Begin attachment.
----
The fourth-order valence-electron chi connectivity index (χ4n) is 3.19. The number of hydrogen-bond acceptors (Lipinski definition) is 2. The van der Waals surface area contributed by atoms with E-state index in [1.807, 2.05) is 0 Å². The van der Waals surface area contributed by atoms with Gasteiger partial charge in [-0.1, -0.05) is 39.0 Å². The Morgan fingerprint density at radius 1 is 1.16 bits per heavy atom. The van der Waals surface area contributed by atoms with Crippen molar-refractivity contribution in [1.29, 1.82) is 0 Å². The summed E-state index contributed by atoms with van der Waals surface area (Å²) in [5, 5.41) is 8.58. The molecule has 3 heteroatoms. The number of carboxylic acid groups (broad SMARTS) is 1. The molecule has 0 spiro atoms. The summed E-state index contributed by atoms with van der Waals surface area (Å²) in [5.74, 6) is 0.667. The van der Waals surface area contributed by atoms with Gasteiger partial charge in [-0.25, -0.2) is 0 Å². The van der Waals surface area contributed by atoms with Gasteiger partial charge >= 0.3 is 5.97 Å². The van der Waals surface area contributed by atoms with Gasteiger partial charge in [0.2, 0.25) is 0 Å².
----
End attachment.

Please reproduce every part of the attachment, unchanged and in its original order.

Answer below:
The fourth-order valence-electron chi connectivity index (χ4n) is 3.19. The number of hydrogen-bond acceptors (Lipinski definition) is 2. The van der Waals surface area contributed by atoms with E-state index in [1.807, 2.05) is 0 Å². The van der Waals surface area contributed by atoms with Gasteiger partial charge in [-0.1, -0.05) is 39.0 Å². The Morgan fingerprint density at radius 1 is 1.16 bits per heavy atom. The van der Waals surface area contributed by atoms with Crippen molar-refractivity contribution in [1.29, 1.82) is 0 Å². The summed E-state index contributed by atoms with van der Waals surface area (Å²) in [5, 5.41) is 8.58. The molecule has 3 heteroatoms. The number of carboxylic acid groups (broad SMARTS) is 1. The molecule has 0 spiro atoms. The summed E-state index contributed by atoms with van der Waals surface area (Å²) in [5.74, 6) is 0.667. The van der Waals surface area contributed by atoms with Gasteiger partial charge in [-0.25, -0.2) is 0 Å². The van der Waals surface area contributed by atoms with Gasteiger partial charge >= 0.3 is 5.97 Å². The van der Waals surface area contributed by atoms with Gasteiger partial charge in [0.2, 0.25) is 0 Å².